Distinguished Concerts International New York (DCINY) presents Celebration and Reflection
The Hudson Festival Chorus and Orchestra (OH), Thomas Scott, director; Susan Wozniak, soprano; Daniel Doty and Christopher McGilton, baritones
Coro de Cámara de Campina Grande (Brazil), Loiret’s Singers (France), Tutti Choir BSB (Brazil), Vladimir Silva, director; Julie Cassia Cavalcante, soprano; Jeonai Batista, tenor; Regiane Yamaguchi, piano
Church Choir Oberbuchsiten, Projektchor Peter & Paul Aarau, Singkreis Wohlen Bern-Projektchor “SMW” Frick-Kantorei der Stadtkirch Aarau, (Switzerland), Dieter Wagner, director; Miriam Wagner, piano
Stern Auditorium at Carnegie Hall. New York, NY
May 26, 2017
Distinguished Concerts International New York (DCINY) got Memorial Day weekend off to a fine start with a program showcasing widely disparate composers, conductors, nations, and styles, and all having sacred texts in common. All three conductors were uncommonly musical, even though their individual choral styles were, predictably, quite different from each other. They had the advantage of having their “native” choir(s) brought to New York, rather than having to conduct a massed choir assembled “on-the-spot” (though the results of those outings have also been uniformly splendid).
The evening began with the magic spell that is Gabriel Fauré’s Requiem, which was prompted by the deaths of both of his parents within a few years’ time. It was presented in a scaled-down version corresponding to Fauré’s earliest conception when he was assistant organist in a small loft at Paris’ Eglise de la Madeleine. A well-written justification was offered in the program notes by the excellent conductor Thomas More Scott, although, as we know, Fauré went on to two more revisions of the work, each time expanding it because he was not satisfied with the limitations of the first. This performance, with fifty-four singers and thirteen instrumentalists, allowed the many felicities of counterpoint to emerge with clarity. The overwhelming gentleness of Fauré’s view of the mass for the dead was created beautifully by the choir, with sensitive dynamics. All the soloists were good, especially since they were drawn from the ranks of the choir. For me, this rendition was more subtly effective than the heavily professionalized, sometimes inflated, versions one often hears.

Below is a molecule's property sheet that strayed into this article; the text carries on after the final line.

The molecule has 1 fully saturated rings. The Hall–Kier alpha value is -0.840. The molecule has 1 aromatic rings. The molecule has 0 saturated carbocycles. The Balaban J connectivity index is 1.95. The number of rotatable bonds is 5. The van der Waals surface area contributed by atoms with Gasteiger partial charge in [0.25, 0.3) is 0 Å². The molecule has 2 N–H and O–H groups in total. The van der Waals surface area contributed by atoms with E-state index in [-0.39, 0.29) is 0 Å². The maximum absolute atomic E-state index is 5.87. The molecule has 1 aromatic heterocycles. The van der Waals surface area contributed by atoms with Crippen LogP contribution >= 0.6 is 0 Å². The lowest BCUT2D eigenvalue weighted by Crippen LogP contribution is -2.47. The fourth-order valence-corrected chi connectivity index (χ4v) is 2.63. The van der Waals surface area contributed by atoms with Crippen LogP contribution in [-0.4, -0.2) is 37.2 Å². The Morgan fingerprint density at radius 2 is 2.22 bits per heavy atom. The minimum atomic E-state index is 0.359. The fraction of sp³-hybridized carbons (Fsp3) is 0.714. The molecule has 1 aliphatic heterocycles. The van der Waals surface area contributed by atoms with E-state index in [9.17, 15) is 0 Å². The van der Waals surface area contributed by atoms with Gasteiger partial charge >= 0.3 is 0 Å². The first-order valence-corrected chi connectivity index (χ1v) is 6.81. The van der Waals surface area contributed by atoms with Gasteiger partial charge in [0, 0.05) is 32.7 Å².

The evening continued with a Brazilian composer’s (Danilo Guanais) setting of the Ordinary of the Catholic Mass, accompanied by piano and a light percussion duo. His philosophy of man as part of a community that believes and professes its collective faith was beautifully displayed in a work that abounded in textural variety from section to section, and accessible music with the occasional “Latin” flavor. There were so many lovely moments. I will only be able to cite the pastorale of Qui propter nos homines, the spooky moans and groans added to the Crucifixus, the twin solos in the Confiteor, and the tenor’s beautiful Benedictus. Both soloists were effective, with Jeonai Batista possessing an especially sweet lyric tenor. Conductor Vladimir Silva, obviously steeped in the style, led a dynamically vivid performance, with great energetic cut-offs.
After intermission, a consortium of Swiss choral groups sang a handful of too-seldom performed chorales and motets by Felix Mendelssohn, under the gorgeous choral conducting of Dieter Wagner (not to be confused with Richard Wagner’s grandson), both a cappella and with piano. Wagner’s motions brilliantly conveyed his meaning to the choir (the evening’s largest group) with the space and lyrical flow so appropriate to this music. All the selections showed Mendelssohn’s “debt” (if you can call it that) to Bach and the German Protestant tradition, perhaps inheritance would be a preferable word. In the final Hör mein Bitten (Hear My Prayer), a female vocal quartet from the choir was front and center for the lovely entreaty that was answered and complemented by the full choir.
What an inspiring evening!